Lucy Popescu

Hasip Yanlıç

Restrictions on freedom of expression in Turkey continue unabated. Since the failed coup of 15 July 2016, the state of emergency imposed by President Recep Tayyip Erdoğan has permitted the arbitrary use of extraordinary powers to detain dissidents. Journalists, writers and academics are routinely intimidated into silence, harassed or imprisoned on spurious charges. In the past year, almost 170 news outlets have been shut down under laws passed by presidential decree. According to the Stockholm Center for Freedom (run by exiled Turkish journalists), at the time of writing some 272 journalists are in prison and a further 110 are ‘wanted’. Turkey now has the highest number of journalists behind bars in the world.

In February I wrote about investigative journalist Ahmet Sık, currently on trial with sixteen colleagues from Turkey’s oldest newspaper, Cumhuriyet, accused of supporting terrorist groups. At the preliminary hearings in July, seven of the journalists were released. In his powerful testimony, Sık, who remains detained, criticised Erdoğan’s suppression of the media and concluded:

Criminalization of journalistic activities is a common feature of totalitarian regimes. My experience shows that because of my journalistic activities I have managed to become the offender of the judiciary of every government and of every period. I am proud of this inheritance I will be leaving to my daughter … journalism cannot be practised by toeing the line and you cannot call it journalism if it is done toeing the line … I was a journalist yesterday. I am a journalist today. And I will continue practising journalism tomorrow. That means the irreconcilable contradiction between us and those who want to strangle the truth will never end. In these dark days what we need is not the further loss of the truth. More than anything we need more truth.

There has also been a sustained crackdown on Kurdish rights and culture. The Kurdish language is banned in the print press and pro-Kurdish media outlets have been closed down. Thousands of teachers, journalists and academics have been suspended from their jobs as part of a nationwide purge, MPs from the pro-Kurdish HDP party have been arrested and other elected local officials have been summarily replaced.

It’s hard to believe that an accountancy textbook might result in the imprisonment of its author on terrorism charges. But that’s what has happened to the Kurdish writer Hasip Yanlıç, who on 4 July was arrested in a police raid at his house in Diyarbakır. Yanlıç is a Kurdish teacher, journalist and author who for the past four years has been an active member of the Kurdish Journalist Association and Kurdish PEN. Since 2004, he has worked as a Kurdish language teacher for Kurdî-Der and the Kurdish Language Institute. In 2011 he published the world’s first book on accountancy written originally in Kurdish, entitled Jimêryariya Giş (‘General Accounting Concepts’). He went on to publish Cîrokên Soreşgerî (‘Stories of Struggle’) and Lîstikên Zarokan (‘Plays for Children’) in 2012.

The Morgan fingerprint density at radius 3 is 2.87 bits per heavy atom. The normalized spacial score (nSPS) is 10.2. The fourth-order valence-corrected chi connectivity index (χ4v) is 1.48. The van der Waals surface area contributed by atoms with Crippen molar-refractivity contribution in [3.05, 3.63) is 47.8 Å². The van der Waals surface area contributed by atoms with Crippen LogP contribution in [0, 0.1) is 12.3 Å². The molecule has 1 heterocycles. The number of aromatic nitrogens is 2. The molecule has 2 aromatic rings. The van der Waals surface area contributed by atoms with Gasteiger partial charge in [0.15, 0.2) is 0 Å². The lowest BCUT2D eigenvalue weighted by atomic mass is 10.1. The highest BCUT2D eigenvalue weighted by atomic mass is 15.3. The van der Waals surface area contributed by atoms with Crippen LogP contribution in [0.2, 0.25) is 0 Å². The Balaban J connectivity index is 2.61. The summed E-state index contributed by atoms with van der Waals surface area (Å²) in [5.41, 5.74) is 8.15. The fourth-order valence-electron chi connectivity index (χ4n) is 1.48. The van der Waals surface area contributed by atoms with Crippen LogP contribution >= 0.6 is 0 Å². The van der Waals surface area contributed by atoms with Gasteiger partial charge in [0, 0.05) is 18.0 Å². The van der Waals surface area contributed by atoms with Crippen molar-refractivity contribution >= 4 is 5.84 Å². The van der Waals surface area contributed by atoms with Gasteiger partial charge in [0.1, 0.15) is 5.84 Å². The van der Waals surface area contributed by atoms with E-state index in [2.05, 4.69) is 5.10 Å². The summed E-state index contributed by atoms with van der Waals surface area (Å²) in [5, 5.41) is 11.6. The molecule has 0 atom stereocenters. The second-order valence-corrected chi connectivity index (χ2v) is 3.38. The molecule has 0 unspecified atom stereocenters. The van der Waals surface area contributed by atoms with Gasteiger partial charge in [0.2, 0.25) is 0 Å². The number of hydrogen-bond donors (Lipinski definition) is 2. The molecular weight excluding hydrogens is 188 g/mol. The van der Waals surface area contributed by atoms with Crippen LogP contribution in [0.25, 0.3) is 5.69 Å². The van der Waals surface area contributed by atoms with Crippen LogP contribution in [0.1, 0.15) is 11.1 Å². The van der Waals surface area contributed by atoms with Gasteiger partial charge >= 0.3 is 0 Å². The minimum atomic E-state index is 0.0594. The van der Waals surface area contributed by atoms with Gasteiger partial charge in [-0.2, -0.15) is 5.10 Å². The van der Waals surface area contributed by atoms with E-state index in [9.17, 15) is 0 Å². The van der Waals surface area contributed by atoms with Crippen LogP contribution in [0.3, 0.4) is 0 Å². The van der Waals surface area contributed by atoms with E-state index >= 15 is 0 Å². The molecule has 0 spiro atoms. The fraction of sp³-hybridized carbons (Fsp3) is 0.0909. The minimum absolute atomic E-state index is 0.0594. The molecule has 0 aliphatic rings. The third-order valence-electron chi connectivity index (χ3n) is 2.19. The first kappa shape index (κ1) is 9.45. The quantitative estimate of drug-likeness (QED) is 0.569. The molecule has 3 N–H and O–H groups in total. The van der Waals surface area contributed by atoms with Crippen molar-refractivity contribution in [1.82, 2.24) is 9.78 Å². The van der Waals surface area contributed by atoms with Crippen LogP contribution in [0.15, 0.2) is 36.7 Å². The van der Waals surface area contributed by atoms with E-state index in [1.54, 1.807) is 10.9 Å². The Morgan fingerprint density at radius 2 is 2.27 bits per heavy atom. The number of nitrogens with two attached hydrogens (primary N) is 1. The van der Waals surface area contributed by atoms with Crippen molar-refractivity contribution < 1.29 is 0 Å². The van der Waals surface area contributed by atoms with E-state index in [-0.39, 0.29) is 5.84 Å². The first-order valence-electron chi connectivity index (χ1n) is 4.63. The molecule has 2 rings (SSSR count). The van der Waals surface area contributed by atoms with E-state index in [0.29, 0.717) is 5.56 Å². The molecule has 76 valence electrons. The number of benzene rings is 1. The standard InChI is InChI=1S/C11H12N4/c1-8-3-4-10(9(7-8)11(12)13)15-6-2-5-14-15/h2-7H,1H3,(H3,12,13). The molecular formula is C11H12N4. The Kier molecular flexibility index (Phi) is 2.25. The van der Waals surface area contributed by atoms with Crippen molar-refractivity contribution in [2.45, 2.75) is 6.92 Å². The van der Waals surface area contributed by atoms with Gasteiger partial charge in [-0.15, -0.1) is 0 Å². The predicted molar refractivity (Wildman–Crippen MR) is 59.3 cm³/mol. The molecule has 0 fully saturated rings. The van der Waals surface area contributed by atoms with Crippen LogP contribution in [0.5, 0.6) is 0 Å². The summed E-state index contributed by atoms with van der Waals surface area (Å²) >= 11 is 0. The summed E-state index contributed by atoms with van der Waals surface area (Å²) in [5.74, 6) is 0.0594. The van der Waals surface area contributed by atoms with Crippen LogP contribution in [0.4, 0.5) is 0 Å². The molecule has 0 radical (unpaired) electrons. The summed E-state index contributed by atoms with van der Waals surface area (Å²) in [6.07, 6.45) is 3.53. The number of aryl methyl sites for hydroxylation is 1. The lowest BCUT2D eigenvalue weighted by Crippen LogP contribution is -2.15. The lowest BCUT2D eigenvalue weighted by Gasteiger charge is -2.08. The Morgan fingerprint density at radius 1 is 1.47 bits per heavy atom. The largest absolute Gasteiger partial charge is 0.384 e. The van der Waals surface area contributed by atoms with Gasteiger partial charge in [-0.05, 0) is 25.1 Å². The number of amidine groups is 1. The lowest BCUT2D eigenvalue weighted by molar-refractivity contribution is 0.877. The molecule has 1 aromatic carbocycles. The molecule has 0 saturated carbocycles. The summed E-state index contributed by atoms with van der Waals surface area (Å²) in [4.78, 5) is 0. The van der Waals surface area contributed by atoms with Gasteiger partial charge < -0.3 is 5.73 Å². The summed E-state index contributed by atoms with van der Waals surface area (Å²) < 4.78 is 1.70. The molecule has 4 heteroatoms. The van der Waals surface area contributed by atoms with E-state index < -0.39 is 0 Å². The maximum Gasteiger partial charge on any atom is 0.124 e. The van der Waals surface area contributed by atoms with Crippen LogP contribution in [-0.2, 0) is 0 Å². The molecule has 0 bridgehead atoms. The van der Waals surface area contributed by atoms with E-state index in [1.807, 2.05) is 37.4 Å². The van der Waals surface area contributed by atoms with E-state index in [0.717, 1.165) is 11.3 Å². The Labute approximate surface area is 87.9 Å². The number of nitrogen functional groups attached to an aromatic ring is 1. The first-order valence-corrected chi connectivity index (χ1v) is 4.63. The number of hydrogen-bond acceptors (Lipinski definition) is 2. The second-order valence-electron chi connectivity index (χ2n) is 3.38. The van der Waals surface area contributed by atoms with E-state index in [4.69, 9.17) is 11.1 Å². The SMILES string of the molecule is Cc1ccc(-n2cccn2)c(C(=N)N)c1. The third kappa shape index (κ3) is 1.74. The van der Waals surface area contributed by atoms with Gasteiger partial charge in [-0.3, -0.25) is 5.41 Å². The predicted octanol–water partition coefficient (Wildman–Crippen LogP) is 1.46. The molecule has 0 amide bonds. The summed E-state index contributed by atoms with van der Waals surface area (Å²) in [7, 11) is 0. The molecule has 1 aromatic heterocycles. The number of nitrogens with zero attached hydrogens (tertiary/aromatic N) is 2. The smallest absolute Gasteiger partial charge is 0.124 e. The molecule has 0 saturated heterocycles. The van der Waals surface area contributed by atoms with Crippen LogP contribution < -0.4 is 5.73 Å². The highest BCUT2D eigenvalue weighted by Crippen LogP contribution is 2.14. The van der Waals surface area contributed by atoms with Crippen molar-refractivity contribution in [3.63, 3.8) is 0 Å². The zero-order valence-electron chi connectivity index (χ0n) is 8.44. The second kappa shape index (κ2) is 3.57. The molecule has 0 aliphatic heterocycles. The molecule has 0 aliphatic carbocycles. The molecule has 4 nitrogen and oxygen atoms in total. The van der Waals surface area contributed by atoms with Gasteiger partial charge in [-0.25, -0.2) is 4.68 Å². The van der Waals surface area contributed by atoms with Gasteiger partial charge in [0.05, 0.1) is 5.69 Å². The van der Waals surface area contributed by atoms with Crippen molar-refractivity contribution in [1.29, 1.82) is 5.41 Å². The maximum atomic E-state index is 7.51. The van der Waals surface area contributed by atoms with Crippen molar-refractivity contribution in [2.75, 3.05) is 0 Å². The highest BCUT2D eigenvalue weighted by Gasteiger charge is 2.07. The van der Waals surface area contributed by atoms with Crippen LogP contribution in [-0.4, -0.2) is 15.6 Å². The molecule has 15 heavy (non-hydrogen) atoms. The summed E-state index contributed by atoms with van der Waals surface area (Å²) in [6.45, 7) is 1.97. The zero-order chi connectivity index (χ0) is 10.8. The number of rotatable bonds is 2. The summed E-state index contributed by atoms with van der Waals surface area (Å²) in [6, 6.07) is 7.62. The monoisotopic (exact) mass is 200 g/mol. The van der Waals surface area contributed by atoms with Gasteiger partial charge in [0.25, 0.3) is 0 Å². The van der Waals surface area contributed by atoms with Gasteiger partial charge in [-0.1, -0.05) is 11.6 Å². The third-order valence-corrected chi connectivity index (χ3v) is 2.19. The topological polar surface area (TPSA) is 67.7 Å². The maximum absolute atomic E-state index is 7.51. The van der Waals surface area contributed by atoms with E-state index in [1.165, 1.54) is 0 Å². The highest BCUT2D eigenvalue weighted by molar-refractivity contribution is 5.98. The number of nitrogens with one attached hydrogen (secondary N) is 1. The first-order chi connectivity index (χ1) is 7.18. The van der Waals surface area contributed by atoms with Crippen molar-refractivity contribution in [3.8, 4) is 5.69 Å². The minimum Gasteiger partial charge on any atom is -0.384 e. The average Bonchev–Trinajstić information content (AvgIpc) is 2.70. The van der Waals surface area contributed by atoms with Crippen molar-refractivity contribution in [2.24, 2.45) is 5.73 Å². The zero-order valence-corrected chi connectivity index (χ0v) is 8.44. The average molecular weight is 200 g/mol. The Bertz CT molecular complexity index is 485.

The charges against Yanlıç relate to emails concerning the first chapter of his accountancy book and his role in the Koma Civakên Democrat (Kurdish Democratic Groups), under whose auspices he has taught Kurdish language courses. The prosecutor claims that the emails and his association with Koma Civakên Democrat amount to ‘aiding and abetting a terrorist organisation’. PEN believes Yanlıç is being punished for his writing and outspoken stance on linguistic rights and Kurdish education and calls on the Turkish authorities to release him immediately.

Readers might like to send appeals to the Turkish authorities expressing concern at the arrest of Hasip Yanlıç and calling for his immediate release; seeking assurances that all detained writers and journalists will be treated in accordance with international fair-trial standards and be immediately released if they are not charged with a criminal offence; urging the authorities not to use the state of emergency to suppress peaceful dissent, civil society, media and education; and calling for an end to the crackdown in the Kurdish regions.

Appeals to be addressed to:

Minister of Justice Abdülhamit Gül
Milli Müdafaa Caddesi 22, Bakanlıklar
06659 Kızılay, Ankara, Turkey
Email: abdulhamit.gul@tbmm.gov.tr
Twitter: @abdulhamitgul

President Recep Tayyip Erdoğan
Cumhurbaşkanlığı Külliyesi
06560 Beştepe, Ankara, Turkey
Email: receptayyip.Erdoğan@basbakanlik.gov.tr
Twitter: @RT_Erdoğan

His Excellency Mr Abdurrahman Bilgiç
Turkish Embassy, 43 Belgrave Square, London SW1X 8PA
Email: embassy.london@mfa.gov.tr
Twitter: @TurkEmbLondon

Readers can send letters to Hasip Yanlıç, currently held in Diyarbakır Closed D Type Prison, expressing solidarity with him.

Letters to be addressed to:

Hasip Yanlıç
Diyarbakır D Tipi Yüksek Güvenlikli Kapalı Ceza İnfaz Kurumu
Üçkuyu Mahallesi
21010 Yenişehir/Diyarbakır, Turkey

Update: PEN is deeply concerned about the health and wellbeing of poet, artist and founding member of the Independent Chinese PEN Centre Liu Xia. The Chinese authorities have prevented outsiders from having contact with her since the death in July of her husband, the writer and Nobel Laureate Liu Xiaobo (LR, July 2009, May 2013), despite assertions that she is ‘free’. Liu Xia has been subjected to unofficial house arrest without charge since October 2010. Human rights organisations continue to call on the authorities to lift all remaining restrictions placed upon Liu Xia immediately and unconditionally.                                                                     

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